Senior citizens already paying heavy premiums on their long-term care insurance plans strongly urged state regulators on Thursday to oppose any additional rate hikes wanted by insurance carriers.
The seniors, who complained about the financial pressures placed on them by past rate increases, filled a Baltimore County auditorium where a public hearing called by Maryland Insurance Commissioner Al Redmer Jr. was held to consider if insurers should be allowed to impose even higher premiums.
Maryland law prevents long-term care insurers from raising rates more than 15 percent annually. The carriers, who have not formally requested that the 15 percent cap be lifted, say the increase isn't enough to cover rising claims as people are living longer.
Many of the seniors gathered at the Community College of Baltimore County said they have been hit with the maximum increases for several years and they can't afford to pay anymore. They worry about having to cancel their policies or cut back on the benefits covered. This could put an extra burden on the Medicare program, some said, as more seniors turn to it for coverage of some medical services.
Lynn Hollenbach of Silver Spring said he and his wife were subject to 15 percent rate increases for the last three years on their policy from Genworth.
"My wife and I are now retired and living on a fixed income," he said. "We never anticipated multiple rate increases. This has become prohibitive. It would appear these insurance companies are purposely pricing us out of our insurance policies."
Insurance company representatives said they have to make enough money to be able to pay claims.
"It is always important to protect the solvency and book of business," said Kimberly Robinson, executive director of the League of Life and Health Insurers of Maryland. "It's never easy for a company to raise costs on customers."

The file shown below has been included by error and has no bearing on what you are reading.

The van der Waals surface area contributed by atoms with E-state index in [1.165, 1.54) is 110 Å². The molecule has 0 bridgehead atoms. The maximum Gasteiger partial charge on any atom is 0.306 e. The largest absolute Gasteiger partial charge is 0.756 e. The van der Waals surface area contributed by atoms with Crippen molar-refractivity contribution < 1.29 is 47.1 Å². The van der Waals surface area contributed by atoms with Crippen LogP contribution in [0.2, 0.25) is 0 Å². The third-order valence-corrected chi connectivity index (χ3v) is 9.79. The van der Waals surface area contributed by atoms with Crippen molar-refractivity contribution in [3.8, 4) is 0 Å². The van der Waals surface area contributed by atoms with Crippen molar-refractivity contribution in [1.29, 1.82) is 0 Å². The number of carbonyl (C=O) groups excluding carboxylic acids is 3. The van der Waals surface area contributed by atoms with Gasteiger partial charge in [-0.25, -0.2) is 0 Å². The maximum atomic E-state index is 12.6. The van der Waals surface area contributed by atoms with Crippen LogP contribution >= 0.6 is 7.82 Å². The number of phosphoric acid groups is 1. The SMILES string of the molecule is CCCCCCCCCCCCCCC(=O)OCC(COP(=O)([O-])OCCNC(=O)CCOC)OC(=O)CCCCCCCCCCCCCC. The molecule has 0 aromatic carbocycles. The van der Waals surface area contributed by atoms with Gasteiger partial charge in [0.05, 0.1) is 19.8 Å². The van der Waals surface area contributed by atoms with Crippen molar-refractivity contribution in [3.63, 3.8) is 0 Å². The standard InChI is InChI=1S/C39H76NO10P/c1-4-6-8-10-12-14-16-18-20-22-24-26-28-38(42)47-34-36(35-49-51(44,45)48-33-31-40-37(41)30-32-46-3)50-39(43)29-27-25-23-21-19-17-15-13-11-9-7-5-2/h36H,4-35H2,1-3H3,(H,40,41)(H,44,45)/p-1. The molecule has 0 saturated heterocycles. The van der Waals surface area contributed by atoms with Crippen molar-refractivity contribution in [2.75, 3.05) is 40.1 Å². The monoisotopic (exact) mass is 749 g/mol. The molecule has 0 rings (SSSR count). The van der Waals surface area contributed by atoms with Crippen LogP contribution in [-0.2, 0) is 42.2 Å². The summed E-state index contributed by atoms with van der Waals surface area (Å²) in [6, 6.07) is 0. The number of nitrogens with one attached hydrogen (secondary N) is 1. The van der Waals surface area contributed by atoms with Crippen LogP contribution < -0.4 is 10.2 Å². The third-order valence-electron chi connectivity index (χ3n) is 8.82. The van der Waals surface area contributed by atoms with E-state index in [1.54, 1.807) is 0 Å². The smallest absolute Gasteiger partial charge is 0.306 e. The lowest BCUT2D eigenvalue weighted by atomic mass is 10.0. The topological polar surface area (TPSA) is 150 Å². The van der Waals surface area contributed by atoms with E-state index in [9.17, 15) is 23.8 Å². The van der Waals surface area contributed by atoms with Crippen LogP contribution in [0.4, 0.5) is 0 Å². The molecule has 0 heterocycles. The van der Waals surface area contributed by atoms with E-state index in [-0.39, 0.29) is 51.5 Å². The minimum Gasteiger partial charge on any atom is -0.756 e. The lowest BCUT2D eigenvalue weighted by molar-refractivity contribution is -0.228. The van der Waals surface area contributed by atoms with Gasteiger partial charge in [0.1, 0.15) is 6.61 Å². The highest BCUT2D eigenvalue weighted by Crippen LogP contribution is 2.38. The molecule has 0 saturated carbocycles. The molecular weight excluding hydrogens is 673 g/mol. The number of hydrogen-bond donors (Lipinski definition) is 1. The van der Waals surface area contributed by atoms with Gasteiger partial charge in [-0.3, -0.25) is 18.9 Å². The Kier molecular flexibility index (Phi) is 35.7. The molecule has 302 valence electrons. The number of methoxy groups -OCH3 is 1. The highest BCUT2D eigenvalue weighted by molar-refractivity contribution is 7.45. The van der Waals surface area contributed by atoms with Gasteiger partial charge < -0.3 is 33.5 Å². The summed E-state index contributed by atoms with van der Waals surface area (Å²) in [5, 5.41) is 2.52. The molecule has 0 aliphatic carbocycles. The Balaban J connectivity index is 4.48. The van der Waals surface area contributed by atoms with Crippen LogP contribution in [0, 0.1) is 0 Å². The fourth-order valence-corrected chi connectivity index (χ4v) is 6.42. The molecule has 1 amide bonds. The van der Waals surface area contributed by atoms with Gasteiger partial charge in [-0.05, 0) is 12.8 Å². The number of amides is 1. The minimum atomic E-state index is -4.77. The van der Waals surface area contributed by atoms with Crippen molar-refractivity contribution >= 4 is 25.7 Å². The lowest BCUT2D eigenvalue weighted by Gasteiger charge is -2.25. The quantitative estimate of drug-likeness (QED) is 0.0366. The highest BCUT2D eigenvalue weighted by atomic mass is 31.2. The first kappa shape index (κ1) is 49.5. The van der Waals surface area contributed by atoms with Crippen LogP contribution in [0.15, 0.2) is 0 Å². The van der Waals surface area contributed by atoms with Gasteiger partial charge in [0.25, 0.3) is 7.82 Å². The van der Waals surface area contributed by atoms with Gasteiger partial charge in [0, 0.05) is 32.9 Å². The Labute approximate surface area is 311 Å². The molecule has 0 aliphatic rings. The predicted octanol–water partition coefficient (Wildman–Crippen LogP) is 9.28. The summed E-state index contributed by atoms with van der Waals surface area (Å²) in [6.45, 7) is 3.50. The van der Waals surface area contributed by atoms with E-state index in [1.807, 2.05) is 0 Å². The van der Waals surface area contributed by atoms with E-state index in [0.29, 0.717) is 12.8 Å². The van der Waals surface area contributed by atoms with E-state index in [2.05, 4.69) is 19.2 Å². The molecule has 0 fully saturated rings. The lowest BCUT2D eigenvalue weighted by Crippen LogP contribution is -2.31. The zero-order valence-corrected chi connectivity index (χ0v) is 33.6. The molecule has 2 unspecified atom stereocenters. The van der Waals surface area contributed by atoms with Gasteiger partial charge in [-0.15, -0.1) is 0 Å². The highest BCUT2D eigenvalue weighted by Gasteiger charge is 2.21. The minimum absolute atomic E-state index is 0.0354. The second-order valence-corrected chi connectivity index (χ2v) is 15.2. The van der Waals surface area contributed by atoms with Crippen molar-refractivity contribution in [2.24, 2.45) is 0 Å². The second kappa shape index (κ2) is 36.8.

Redmer said he will coordinate a working group to consider next steps but said he is not "seriously" considering eliminating the 15 percent cap at this point. The hearing was called because so many consumers were complaining about recent rate hikes. At the same time, insurers have said the 15 percent cap hurts them. Redmer wanted to hear from all sides.
Insurers blame bad predictions on factors such as morbidity and mortality that impact how much is paid out on claims. Morbidity, or the number of people who are sick, is higher than they thought it would be, meaning more money is paid out. Mortality, or the number of people who die, is lower, so more people are living into the age where they might have to file more claims.
"Without a crystal ball to know when changes are going to occur you [make an] assumption and then when they turn out wrong then you have to adjust," said Bill Weller of America's Health Insurance Plans, a trade group that represents 1,300 insurance companies.
Policyholders said they should not be punished because of bad decisions made by insurance companies.
"I believe the impact of this should not be held solely by the consumers who purchased the policy," said Stephen Fox, who said he has held a long-term care policy since 2004 and seen rates increase 15 percent the last two years.
He said he thinks the state should do a better job at protecting consumers.
"With 15 percent rate increases each year, I hope I can win the lottery before I run out of money," Fox said.
Many in the crowd called for more transparency, saying the rate hikes caught them by surprise. They also suggested a lifetime cap on increases, so that there could be no increase after they reach a certain time limit or age.
Robert L. Caret, chancellor of The University System of Maryland, said he paid about $5,000 a year for his policy when he bought it five years ago and now pays about $6,000 a year. He still works but said the costs can be hard for people in their 70s and 80s on fixed incomes.
"I don't think profitability of insurance companies should be our problem," he said.
Sarah Li, chief actuary for the Maryland Insurance Administration, told the crowd that the state rate increases are far from the worst in the country.
The cost of long-term care is a national problem. Many carriers have dropped their long-term business over time. Nearly 100 companies sold the policies 15 years ago, but today about 20 do so, including a half dozen or so in Maryland.
Redmer said the state is also considering whether to adopt standards created by the National Association of Insurance Administrators regarding long-term care.
The group has adopted a "long-term care insurance model" that it says provides consumer protections while promoting innovation to deal with the financial problems in the troubled industry.